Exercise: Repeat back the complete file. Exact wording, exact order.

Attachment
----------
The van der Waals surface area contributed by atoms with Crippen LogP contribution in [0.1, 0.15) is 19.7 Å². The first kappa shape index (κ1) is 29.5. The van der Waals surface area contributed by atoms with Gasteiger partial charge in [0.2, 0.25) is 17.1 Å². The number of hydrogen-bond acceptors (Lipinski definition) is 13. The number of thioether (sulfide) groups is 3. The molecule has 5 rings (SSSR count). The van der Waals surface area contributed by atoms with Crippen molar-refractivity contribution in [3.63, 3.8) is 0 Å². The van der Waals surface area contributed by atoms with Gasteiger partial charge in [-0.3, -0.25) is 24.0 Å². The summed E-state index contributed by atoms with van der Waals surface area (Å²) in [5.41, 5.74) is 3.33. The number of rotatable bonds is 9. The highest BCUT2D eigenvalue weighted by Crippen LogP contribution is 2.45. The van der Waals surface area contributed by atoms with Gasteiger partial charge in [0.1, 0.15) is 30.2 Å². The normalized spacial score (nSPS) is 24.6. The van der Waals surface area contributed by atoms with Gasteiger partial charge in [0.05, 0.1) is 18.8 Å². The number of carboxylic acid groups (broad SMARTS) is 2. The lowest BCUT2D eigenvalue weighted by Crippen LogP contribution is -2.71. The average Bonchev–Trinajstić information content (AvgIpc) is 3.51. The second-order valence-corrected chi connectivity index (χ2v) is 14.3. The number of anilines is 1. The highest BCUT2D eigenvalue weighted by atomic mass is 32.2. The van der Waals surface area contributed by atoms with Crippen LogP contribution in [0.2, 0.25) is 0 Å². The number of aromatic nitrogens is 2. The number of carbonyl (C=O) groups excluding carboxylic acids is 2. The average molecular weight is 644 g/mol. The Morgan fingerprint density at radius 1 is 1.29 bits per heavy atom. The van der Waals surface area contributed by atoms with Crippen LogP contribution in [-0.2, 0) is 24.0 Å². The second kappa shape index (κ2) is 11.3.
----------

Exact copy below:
The van der Waals surface area contributed by atoms with Crippen LogP contribution in [0.1, 0.15) is 19.7 Å². The first kappa shape index (κ1) is 29.5. The van der Waals surface area contributed by atoms with Gasteiger partial charge in [0.2, 0.25) is 17.1 Å². The number of hydrogen-bond acceptors (Lipinski definition) is 13. The number of thioether (sulfide) groups is 3. The molecule has 5 rings (SSSR count). The van der Waals surface area contributed by atoms with Crippen molar-refractivity contribution in [3.63, 3.8) is 0 Å². The van der Waals surface area contributed by atoms with Gasteiger partial charge in [-0.3, -0.25) is 24.0 Å². The summed E-state index contributed by atoms with van der Waals surface area (Å²) in [5.41, 5.74) is 3.33. The number of rotatable bonds is 9. The highest BCUT2D eigenvalue weighted by Crippen LogP contribution is 2.45. The van der Waals surface area contributed by atoms with Gasteiger partial charge in [0.1, 0.15) is 30.2 Å². The normalized spacial score (nSPS) is 24.6. The van der Waals surface area contributed by atoms with Gasteiger partial charge in [0.05, 0.1) is 18.8 Å². The number of carboxylic acid groups (broad SMARTS) is 2. The lowest BCUT2D eigenvalue weighted by Crippen LogP contribution is -2.71. The average Bonchev–Trinajstić information content (AvgIpc) is 3.51. The second-order valence-corrected chi connectivity index (χ2v) is 14.3. The number of anilines is 1. The highest BCUT2D eigenvalue weighted by atomic mass is 32.2. The van der Waals surface area contributed by atoms with Crippen LogP contribution in [0.2, 0.25) is 0 Å². The number of aromatic nitrogens is 2. The number of carbonyl (C=O) groups excluding carboxylic acids is 2. The average molecular weight is 644 g/mol. The Morgan fingerprint density at radius 1 is 1.29 bits per heavy atom. The van der Waals surface area contributed by atoms with Crippen LogP contribution in [-0.2, 0) is 24.0 Å². The second kappa shape index (κ2) is 11.3.